Once again, China has clashed with Vietnam in waters claimed by both countries. The disputes over the South China Sea have become something of a soap opera: Chinese and Vietnamese ships collide, Chinese or Filipino fishermen are hurt or missing, the Chinese deny the aggression, the international community condemns the action and calls for restraint…We’ve heard it all before.
And also once again on the eve of an ASEAN Summit, China has tested Southeast Asian unity. This time the hot potato has been thrown at Naypyidaw to chair the – now very anxious – summit. Given the history and the style of ASEAN, it is only reasonable to expect the mantra of “consultations and consensus,” calls for peaceful resolution of disputes, and non-legally binding decisions over the difficult issues. The question is whether there will be a repetition of what happened in Phnom Penh in 2012, when Cambodia was ASEAN Chair and the organization was unable to issue a joint communiqué because of differences over the South China Sea. This has since been seen as a clear indication of the influence China has over Cambodia. Over this weekend we will learn if Myanmar has a firmer say.
But neither the maritime disputes nor the inability of ASEAN to address them are new. So why should we pay any attention this time?
Because this time, the clash has the potential to challenge the region’s peace and stability, those conditions that ASEAN has been so proud of since its inception in 1967. It could challenge the credibility and the mandate of the Association if it is unable or unwilling to take a firm stand. Beijing’s objective of challenging ASEAN is clear, but was it also trying to send a message to Washington by timing the clash a few days after Obama’s visit to the region? Have Russian actions in Crimea emboldened China?
The timing is indeed relevant for this “episode.” For Vietnam, which is living under the continuous threat of Chinese invasion, a series of important dates may well influence the reaction to this provocation. For the last few weeks Vietnam has been in a festive mood, marking some important national days: April 30, the anniversary of the 1975 unification of north and south, and May 7, – the 60th anniversary of victory at Dien Bien Phu. May 1 and Vesak Day on May 13 round out the celebrations. The nation has been enjoying a burst of nationalistic pride. That emotion will not determine how this crisis is resolved, but it should not be underestimated. The Chinese action hit at the crest of a nationalistic wave. Media and social media on both sides are adding oil to the fire. With the Chinese media talking about giving Vietnam a “lesson it deserves,” the anti-Chinese response in Vietnam has been significant.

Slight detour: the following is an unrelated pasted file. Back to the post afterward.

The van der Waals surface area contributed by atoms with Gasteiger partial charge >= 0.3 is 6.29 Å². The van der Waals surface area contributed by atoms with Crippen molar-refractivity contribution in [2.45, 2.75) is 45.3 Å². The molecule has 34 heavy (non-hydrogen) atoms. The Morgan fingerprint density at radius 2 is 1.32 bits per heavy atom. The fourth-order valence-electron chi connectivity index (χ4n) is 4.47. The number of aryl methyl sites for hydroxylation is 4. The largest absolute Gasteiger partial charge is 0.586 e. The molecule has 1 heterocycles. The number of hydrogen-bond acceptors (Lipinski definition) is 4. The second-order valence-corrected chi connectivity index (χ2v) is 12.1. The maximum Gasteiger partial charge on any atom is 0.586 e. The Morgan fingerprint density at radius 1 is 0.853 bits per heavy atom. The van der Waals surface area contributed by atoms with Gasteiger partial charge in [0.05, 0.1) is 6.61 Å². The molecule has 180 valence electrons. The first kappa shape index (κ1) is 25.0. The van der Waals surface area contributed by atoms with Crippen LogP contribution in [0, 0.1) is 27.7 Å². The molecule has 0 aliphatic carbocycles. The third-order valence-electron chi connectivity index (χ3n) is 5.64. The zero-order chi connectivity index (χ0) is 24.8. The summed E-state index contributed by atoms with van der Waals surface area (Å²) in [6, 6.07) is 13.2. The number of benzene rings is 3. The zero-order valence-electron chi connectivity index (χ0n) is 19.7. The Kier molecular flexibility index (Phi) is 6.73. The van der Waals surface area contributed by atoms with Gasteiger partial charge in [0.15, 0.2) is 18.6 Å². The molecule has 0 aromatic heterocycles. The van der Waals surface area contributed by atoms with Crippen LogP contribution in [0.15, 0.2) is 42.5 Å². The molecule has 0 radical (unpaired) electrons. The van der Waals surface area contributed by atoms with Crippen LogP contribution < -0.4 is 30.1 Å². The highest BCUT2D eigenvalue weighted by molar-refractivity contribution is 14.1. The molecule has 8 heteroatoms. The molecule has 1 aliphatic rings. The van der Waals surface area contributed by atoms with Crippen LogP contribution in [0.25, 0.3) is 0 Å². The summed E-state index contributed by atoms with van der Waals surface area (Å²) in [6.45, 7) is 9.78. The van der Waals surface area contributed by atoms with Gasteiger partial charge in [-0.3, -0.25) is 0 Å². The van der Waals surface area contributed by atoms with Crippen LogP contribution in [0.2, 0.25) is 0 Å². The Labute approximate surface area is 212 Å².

Leadership decisions are also affected by these popular moods. The recent arrest of bloggers Nguyen Huu Vinh aka Ba Sam and Nguyen Thi Minh Thuy has raised public discontent and sparked growing criticism against the government. Ba Sam, a political activist, started a blog in 2007 as a forum to promote freedom of information. He and his collaborator Thuy were arrested on May 5 under Article 258 of the Penal Code.
The Vietnamese regime is concerned about its stability. Internal jostling weakens its legitimacy. Threats of sovereignty can be a helpful source of legitimacy. Social discontent can be redirected at another target. Chinese action in the Paracel Islands takes hold of public attention and redirects it at an external threat.
This weekend, it is likely that Vietnamese Prime Minister Nguyen Tan Dung will take the stage at the ASEAN Summit and be at least as vocal as he was at the Shangri-la Dialogue keynote speech in 2013. In the meantime, the Vietnamese public may also make their feelings about China felt. Nationalistic sentiment, if skillfully managed, could be used to sustain the Vietnamese regime. For that reason, Hanoi is likely to be uncompromising in its response this time. As the deputy commander of the Vietnamese Coast Guard said in reference to the Chinese pattern of provocative behavior: “Every restraint has its limit.” But the question that remains, and may perhaps be answered over the weekend, is this: What are the limits for the other actors in the Asia-Pacific region?
Huong Le Thu is visiting researcher at the Institute of Southeast Asian Studies, Singapore.